Spirits Who Pester and Haunt
Posted by Literary Titan
Crimson at Cape May finds Darrel between a battle for his reputation and a battle against paranormal forces. What were some sources of inspiration that influenced this novels development?
Having lost his job—and maybe his love—in Wilshire, Darrell heads to Cape May (New Jersey) to help coach a summer football camp. With being forced to resign, he needs the money and hopes it will give him the time and opportunity to restore his reputation. When he arrives in Cape May, he finds a town almost frozen in time, surrounded by incredible Victorian mansions everywhere. But he also discovers the old seacoast town is flush with spirits who pester and haunt him to help out one of their own. Darrell has to balance both his “gift” for seeing into the spirit world with his efforts to get his old job back. In the end, he commits to help another young student whose sister has gone missing, which ties to all his problems.
There have been several times in my life where reputation, job and livelihood was threatened and I drew on these experiences and the reserves I used to meet these very real challenges to help sketch Darrell’s predicament and his way of navigating out of it. Because of my experience, my hope is the reader will find Darrell’s journey credible and something they themselves can relate to.
I enjoyed Cassie’s character and found her relatable. What were some ideas you wanted to capture in Cassie and Darrel’s relationship?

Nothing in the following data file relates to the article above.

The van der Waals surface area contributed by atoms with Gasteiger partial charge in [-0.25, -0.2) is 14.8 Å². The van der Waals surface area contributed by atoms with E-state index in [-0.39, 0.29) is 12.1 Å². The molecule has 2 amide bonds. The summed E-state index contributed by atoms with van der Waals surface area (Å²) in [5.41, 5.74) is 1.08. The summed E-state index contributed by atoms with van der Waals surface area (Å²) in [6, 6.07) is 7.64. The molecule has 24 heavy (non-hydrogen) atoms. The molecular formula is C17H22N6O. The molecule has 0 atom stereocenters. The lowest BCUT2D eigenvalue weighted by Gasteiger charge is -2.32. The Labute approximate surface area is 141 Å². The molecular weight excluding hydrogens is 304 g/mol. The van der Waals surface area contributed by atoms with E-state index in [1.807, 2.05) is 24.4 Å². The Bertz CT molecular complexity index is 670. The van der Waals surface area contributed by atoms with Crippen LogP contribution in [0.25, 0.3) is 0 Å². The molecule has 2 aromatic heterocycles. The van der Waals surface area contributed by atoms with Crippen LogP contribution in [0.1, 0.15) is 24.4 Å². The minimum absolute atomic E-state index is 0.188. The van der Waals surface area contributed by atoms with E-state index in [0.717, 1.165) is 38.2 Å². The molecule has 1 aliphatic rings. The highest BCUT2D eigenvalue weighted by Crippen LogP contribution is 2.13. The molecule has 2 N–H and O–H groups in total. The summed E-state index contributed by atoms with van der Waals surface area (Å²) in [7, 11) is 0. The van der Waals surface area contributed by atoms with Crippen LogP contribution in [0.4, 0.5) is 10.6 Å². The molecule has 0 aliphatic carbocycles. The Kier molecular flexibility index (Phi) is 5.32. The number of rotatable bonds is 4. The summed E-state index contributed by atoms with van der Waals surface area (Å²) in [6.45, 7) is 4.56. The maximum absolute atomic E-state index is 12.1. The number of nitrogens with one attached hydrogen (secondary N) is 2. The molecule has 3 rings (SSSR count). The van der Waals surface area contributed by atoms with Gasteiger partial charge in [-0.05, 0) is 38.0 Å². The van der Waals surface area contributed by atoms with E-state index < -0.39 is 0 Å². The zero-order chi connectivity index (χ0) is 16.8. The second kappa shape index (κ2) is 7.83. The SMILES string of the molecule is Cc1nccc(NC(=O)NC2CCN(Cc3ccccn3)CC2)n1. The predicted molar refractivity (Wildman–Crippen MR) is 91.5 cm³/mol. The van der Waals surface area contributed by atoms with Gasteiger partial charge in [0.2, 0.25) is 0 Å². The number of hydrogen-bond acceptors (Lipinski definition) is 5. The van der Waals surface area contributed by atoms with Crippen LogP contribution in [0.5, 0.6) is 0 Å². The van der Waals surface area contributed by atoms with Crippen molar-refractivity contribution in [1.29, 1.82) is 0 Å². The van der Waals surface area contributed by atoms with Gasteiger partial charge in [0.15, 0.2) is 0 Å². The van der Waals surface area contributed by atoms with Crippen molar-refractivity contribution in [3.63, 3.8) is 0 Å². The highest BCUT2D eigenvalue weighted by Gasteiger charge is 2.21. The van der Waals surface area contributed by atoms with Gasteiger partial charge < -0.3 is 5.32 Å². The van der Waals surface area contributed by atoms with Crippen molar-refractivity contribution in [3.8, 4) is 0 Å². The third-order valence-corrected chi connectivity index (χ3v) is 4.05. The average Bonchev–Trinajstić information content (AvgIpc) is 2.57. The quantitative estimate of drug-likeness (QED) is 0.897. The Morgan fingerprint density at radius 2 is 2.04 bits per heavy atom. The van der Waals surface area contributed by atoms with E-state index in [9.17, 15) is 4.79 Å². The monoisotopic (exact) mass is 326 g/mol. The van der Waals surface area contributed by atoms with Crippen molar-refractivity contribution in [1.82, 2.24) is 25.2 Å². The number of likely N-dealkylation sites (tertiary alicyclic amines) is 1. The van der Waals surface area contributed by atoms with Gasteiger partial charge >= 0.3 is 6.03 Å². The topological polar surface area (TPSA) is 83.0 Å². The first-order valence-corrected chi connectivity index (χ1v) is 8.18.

My choice of Cassie as a POV character was deliberate and carefully thought out. First of all, she and Darrell are opposites, or appear to be. Darrell is a traditional, successful (kind of) teacher and coach, from a good family and good upbringing. Cassie is none of those things. She has been abused and denigrated and runs away from her family, such as it is. Instead, she has had to learn skills to survive on her own, in her teens. But Darrell’s first instinct is to reach out and protect children and young people in trouble. As a teacher, it’s part of his DNA—a characteristic I witnessed for real in my many of my teaching colleagues. When he encounters Cassie, Darrell recognizes the vulnerability of the young woman, even through her hard-shell, street-smart armor she has wrapped herself in. Then as “sensitives,” they begin to check each other out and eventually learn to trust each other. Erin proves to be critical in their evolving relationship as she stands in almost as an older sister for Cassie. Darrell never stops feeling responsible for the younger Cassie—especially as her life is threatened—but in the end, he realizes they have to work together to solve the murder of the Haunted Bride. This fictional relationship reflects the very real dilemma that parents and teachers face everyday with teenagers. Adults who care for kids have to find a way to take care of them and try to keep them from the greatest risks, while at the same time allowing the adolescents to begin to make some decisions themselves, even though some of those decisions are unwise and even dangerous. It’s a tightrope that is not easy to navigate. Darrell, like parents and teachers, has trouble knowing when to let go.